University of Virginia President Teresa Sullivan weaves through supporters after being reinstated in June. (Preston Gannaway/AP)

The Quinnipiac University Poll on Virginia political issues shows 27 percent of voters have a favorable opinion of Sullivan, and 21 percent have an unfavorable view of U-Va. Rector Helen Dragas. Most respondents said they had no opinion.

Dragas drew fierce criticism for orchestrating the ouster of Sullivan. She later reversed course and voted as part of a unanimous Board of Visitors to reinstate Sullivan.

The view of the state’s flagship school has remained largely unaffected by the controversy. Seventy percent of registered voters who responded say their opinion has not changed.

“The U-Va. leadership soap opera played out with little impact on Virginia voters,’’ said Peter A. Brown, assistant director of the Quinnipiac University Polling institute. “Among the voters who followed the drama, there was a public relations winner, Dr. Teresa Sullivan, and a loser, Helen Dragas.’’

Gov. Bob McDonnell, who threatened to fire the entire board, got a 37 percent approval rating for his handling of the leadership crisis. Sixteen percent disapproved, and the remainder had no opinion.

But only 26 percent approve of his decision to reappoint Dragas as head of the school’s Board of Visitors, while 23 percent disapprove. Fifty-one percent were undecided.

Dragas, a Virginia Beach developer, was appointed to the board in 2008 by McDonnell’s Democratic predecessor, Timothy M. Kaine. Many Sullivan supporters had demanded that Dragas step down or that McDonnell not reappoint her.

But the U-Va. situation did not help McDonnell (R), whose job approval rating has fallen over the last few months in the wake of several other controversies, including his support of a bill to require ultrasounds before abortions. He had a 55 percent approval rating, slightly up from 53 percent in March but the increase is not statistically significant due to the margin of error. The March rating was the lowest of his tenure as measured by Quinnipiac.

Approval ratings for Sen. Mark Warner (D) and Sen. Jim Webb (D) also fell dramatically, though Warner continues to score the best numbers in the state, with a 57 percent approval rating. Twenty-four percent said they disapprove of Warner’s performance as senator.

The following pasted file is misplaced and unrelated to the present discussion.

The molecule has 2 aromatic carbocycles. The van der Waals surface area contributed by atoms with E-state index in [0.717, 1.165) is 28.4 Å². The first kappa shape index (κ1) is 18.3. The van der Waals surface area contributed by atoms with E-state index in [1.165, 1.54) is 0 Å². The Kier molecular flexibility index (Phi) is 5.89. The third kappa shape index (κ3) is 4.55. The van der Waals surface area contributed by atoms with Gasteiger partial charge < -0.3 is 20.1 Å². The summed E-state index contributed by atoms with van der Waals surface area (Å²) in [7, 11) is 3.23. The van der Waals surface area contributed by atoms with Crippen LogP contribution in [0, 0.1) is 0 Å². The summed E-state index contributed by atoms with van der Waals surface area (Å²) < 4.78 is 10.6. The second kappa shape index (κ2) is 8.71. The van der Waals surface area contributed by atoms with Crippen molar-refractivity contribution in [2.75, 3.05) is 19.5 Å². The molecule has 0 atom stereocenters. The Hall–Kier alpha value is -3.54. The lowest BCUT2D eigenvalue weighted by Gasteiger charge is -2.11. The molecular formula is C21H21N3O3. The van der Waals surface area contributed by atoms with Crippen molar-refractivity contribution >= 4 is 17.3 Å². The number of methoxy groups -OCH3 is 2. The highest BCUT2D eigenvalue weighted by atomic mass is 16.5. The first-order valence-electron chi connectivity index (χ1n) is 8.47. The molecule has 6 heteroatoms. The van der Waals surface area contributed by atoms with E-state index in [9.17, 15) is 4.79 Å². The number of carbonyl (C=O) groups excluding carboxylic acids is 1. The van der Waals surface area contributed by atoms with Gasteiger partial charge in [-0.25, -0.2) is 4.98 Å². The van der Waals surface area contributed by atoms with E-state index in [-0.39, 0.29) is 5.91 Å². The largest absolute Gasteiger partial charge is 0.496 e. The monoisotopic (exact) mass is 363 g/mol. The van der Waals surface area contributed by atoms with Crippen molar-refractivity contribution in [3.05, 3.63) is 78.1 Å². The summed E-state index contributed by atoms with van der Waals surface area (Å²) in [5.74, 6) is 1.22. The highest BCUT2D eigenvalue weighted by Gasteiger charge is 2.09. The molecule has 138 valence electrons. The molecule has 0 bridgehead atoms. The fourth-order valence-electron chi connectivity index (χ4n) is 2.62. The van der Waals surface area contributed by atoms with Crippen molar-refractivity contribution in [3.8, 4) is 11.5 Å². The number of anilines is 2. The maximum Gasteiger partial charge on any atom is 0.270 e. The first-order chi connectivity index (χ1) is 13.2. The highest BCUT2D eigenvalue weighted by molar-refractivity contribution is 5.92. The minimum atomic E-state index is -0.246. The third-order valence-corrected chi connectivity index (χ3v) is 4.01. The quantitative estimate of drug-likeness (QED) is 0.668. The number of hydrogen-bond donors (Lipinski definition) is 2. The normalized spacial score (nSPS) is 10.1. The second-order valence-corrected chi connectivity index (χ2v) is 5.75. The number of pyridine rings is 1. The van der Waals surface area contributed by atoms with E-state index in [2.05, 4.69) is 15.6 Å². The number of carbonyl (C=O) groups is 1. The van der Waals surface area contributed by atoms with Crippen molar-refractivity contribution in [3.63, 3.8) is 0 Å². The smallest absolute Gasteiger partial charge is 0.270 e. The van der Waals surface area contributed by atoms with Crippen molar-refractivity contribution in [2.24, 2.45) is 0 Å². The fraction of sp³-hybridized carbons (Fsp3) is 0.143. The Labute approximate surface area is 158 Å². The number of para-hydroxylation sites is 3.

Sen. Jim Webb, who is not running for reelection, fell to a 43 percent approval rating, with 30 percent of voters disapproving, according to the poll.

McDonnell was elected in 2009 as part of a Republican sweep in Virginia along with Lt. Gov. Bill Bolling and Attorney General Ken Cuccinelli, now rivals for the governor’s mansion in 2013.

Bolling has a 36 percent approval rating, with 19 percent of voters disapproving. Cuccinelli has a 44 percent approval rating, with 31 percent of voters disapproving.

Several months after the General Assembly’s most heated sessions in months, the GOP led legislature received a 41 percent approval rating, with 41 percent disapproving.

On another policy issue, voters say by a margin of 62 percent to 34 percent they would favor a law similar to the one in Arizona that would require police to verify the legal status of someone they have already stopped or arrested if they suspect that the person is in the country illegally.

By 53 percent to 40 percent, however, voters support President Barack Obama’s policy in which younger illegal immigrants who came to the country as children will be able to obtain work permits and not face deportation.

Quinnipiac University surveyed 1,673 registered voters July 10–16. There is a margin of error of plus or minus 2.4 percentage points.

The school conducts public opinion surveys in Pennsylvania, New York, New Jersey, Connecticut, Florida, Ohio and Virginia.

On Thursday, the university will release its poll on the U.S. Senate and presidential race in Virginia.